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CIPR International goes inside Al Jazeera with Richard Gizbert

February 27, 2012

 

To most people, being called the ‘Barking Dog’ of the Middle East would not necessarily be taken as a badge of honour, especially when the person hurling such abuse in one’s direction at the time was none other than former Libyan Leader Colonel  Muammar Gaddafi.

 

But when you are the Doha-based TV station Al Jazeera and the insult is aimed at you because you are perceived and the catalyst for the uprisings that spread across the Arab World in 2011, a faint smile of satisfaction is to be expected.

 

The role of Al Jazeera in what is now more commonly known as ‘The Arab Spring’ was outlined by the Presenter of Al Jazeera’s ‘The Listening Post’, Richard Gizbert, at a recent presentation given to the Chartered Institute of Public Relations International.

 

In addition to explaining how Al Jazeera had effectively ‘plugged in’ to the role of the citizen journalist using social media to report on stories and incidents which previously would have gone unreported, Gizbert gave a wider overview of the problems faced by Al Jazeera as it sought to establish itself as a leading voice in global reportage. Everything from struggling to secure Satellite airtime to the basics such as getting anyone to lease them office space for fear of terrorist attacks presented Al Jazeera with numerous obstacles to overcome.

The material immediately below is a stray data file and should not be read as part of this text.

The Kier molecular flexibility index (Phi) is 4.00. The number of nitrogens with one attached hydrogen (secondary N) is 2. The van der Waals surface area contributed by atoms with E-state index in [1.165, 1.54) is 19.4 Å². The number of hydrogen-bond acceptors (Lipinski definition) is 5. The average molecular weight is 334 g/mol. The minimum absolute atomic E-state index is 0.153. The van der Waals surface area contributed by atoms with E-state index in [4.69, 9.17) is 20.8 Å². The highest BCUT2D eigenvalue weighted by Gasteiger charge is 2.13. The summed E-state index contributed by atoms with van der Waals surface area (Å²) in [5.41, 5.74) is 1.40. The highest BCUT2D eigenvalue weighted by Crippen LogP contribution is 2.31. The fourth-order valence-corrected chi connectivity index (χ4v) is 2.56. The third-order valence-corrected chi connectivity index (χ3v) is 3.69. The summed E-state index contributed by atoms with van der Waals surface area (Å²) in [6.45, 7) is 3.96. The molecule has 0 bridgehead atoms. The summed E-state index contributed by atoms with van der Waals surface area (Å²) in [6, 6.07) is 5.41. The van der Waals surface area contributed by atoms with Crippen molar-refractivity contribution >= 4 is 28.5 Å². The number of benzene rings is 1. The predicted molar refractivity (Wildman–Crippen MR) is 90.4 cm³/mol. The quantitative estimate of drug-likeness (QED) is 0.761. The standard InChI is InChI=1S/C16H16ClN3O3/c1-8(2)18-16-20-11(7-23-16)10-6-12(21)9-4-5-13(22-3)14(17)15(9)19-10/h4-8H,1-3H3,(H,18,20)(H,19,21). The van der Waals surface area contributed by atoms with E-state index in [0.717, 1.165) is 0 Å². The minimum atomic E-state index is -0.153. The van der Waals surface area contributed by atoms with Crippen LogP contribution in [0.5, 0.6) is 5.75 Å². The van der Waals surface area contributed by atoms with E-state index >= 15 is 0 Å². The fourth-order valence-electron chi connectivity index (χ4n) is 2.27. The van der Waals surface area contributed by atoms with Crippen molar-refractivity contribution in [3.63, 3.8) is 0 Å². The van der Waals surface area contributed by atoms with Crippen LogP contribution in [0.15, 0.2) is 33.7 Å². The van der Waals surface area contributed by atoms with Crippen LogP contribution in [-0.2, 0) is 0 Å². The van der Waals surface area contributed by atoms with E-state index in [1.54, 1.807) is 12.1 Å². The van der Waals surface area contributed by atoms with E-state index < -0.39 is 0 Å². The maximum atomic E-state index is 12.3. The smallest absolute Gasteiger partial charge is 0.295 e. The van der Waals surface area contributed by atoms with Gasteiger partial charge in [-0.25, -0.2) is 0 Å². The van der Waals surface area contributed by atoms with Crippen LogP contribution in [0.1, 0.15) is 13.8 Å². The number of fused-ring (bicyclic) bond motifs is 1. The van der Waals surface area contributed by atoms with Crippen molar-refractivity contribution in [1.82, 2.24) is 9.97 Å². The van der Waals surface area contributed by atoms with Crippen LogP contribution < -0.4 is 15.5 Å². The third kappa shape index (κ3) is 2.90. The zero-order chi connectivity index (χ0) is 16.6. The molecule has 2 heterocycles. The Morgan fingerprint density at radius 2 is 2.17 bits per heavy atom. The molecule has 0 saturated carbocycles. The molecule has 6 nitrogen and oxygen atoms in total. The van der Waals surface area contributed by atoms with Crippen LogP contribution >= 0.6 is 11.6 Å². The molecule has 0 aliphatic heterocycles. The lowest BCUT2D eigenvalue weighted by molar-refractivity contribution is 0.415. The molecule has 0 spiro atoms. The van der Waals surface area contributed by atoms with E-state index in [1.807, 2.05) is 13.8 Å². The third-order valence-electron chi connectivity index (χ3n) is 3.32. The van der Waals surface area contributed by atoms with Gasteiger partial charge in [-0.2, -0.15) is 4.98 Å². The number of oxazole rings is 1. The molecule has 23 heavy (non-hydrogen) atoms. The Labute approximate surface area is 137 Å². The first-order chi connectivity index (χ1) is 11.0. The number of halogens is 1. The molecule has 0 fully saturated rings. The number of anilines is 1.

As Gizbert stated, the fact that they were able still establish themselves as the leading voice of democracy across the Arab World was testimony to the drive and fortitude to all those involved.